Hotelbeds USA, Inc. Settles Potential Civil Liability for Apparent Violations of the Cuba Assets Control Regulations, 31 C.F.R. part 515: Hotelbeds USA, Inc. (“Hotelbeds USA”), incorporated in Florida, is a U.S. subsidiary of Hotelbeds Group (“Hotelbeds”), headquartered in Mallorca, Spain.
Hotelbeds USA has agreed to pay $222,705 to settle potential civil liability for assisting 703 persons with Cuba-related travel service prior to agency notice in apparent violation of the Cuba Assets Control Regulations, 31 C.F.R. part 515 (CACR). Specifically, between on or about December 2011 and on or about June 2014, Hotelbeds USA provided unauthorized Cuba-related travel services to 703 non-U.S. persons to or through the United States in violation of § 515.201 of the CACR.
Hotelbeds USA knowingly sold hotel accommodations and gave its clients specific instructions to direct their payments for the Cuba-related transactions to an account in Spain, from which Hotelbeds USA was subsequently reimbursed.
Various Hotelbeds USA employees and supervisors appear to have had actual knowledge of, and participated in, the conduct that led to the apparent violations. The Cuba-related travel services occurred in part because of a reported misunderstanding and misinterpretation of the CACR that developed throughout Hotelbeds USA in which its personnel believed Hotelbeds USA could engage in Cuba-related transactions if the bookings involved only non-U.S. clients and payments were made to non-U.S. bank accounts. These same personnel were responsible for issuing invoices or sending emails that included disclaimers that payments for any Cuba-related services should not be sent to Hotelbeds USA or the United States. These personnel were also responsible for the process in which customers sent Cuba-related payments to Spain, and subsequently had revenues from such payments credited to Hotelbeds USA.
During the time the apparent violations were occurring, Hotelbeds USA personnel, including a senior manager, were aware that a U.S. financial institution had blocked a payment related to a Cuba-travel transaction and that OFAC had denied a specific license application filed by Hotelbeds USA seeking the unblocking of funds related to an unauthorized Cuba-travel transaction. The specific license denial generally outlined the CACR prohibitions and specifically articulated the CACR prohibitions regarding Hotelbeds USA’s specific license request.
Hotelbeds did not voluntarily self-disclose the violations, which occurred prior to agency notice. The base penalty is $353,500.
Here is how OFAC arrived at the final settlement amount:
OFAC considered the following to be aggravating factors:
1. Various Hotelbeds USA employees, including supervisory or managerial staff, were aware or had reason to know of, or participated in, the conduct that led to the apparent violations;
2. By processing the transactions constituting the apparent violations, Hotelbeds USA caused harm to the sanctions program objectives of the CACR;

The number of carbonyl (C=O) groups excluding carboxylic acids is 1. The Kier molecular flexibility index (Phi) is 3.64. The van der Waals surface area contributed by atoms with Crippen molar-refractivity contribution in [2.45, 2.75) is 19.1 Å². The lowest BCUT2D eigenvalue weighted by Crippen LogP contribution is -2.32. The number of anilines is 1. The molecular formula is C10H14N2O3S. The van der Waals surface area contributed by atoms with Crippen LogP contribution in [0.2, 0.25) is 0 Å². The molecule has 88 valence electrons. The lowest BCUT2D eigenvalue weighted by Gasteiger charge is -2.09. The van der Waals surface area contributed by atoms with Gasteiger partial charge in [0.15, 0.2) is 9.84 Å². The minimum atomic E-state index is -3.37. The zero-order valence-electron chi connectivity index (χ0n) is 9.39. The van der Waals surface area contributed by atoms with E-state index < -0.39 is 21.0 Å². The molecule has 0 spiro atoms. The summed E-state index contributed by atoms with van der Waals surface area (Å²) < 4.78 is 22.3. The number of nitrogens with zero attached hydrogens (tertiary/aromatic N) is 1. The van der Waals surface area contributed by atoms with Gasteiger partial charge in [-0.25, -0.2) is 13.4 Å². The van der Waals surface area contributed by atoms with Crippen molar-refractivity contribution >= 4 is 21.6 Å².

3. Hotelbeds USA is a large and commercially sophisticated company; and
4. Despite being a large international travel service provider, Hotelbeds USA only had an informal compliance program that does not appear to have been commensurate with the risks associated with providing international travel services.
OFAC considered the following to be mitigating factors:
1. The Cuba-related transactions constituting the apparent violations appear to represent less than one percent of Hotelbeds USA’s overall business over the same period of time;
2. Hotelbeds USA has not been the subject of an OFAC penalty notice or finding of violation in the five years preceding the earliest date of the transactions giving rise to the apparent violations;
3. Hotelbeds USA took significant remedial action in response to the apparent violations, including by:
a. implementing an enhanced third-party IT solution with a sanctions screening tool;
b. dedicating additional resources to better ensure compliance with applicable sanctions laws; and
c. hiring and training additional compliance personnel; and
4. Hotelbeds USA provided substantial cooperation to OFAC by conducting an extensive internal investigation to determine the extent of the apparent violations at issue, producing records and information to OFAC in a clear and organized fashion, responding in a timely and efficient manner to all follow-up requests for information, and tolling the statute of limitation for 1,043 days.
And the lesson to be learned:
This enforcement action highlights the importance for both U.S. companies and foreign parents of U.S. subsidiaries to evaluate, verify, and audit existing compliance measures. U.S. companies and foreign parents of U.S. subsidiaries are encouraged to implement evolving and dynamic sanctions compliance programs that are commensurate with their sanctions risk, particularly those operating in the Cuba travel industry. U.S. companies and foreign parents of U.S. subsidiaries engaging in Cuba travel-related transactions should take note of and respond accordingly to sanctions-related warning signs, such as payments that are blocked or rejected by financial institutions for compliance or economic and trade sanctions purposes.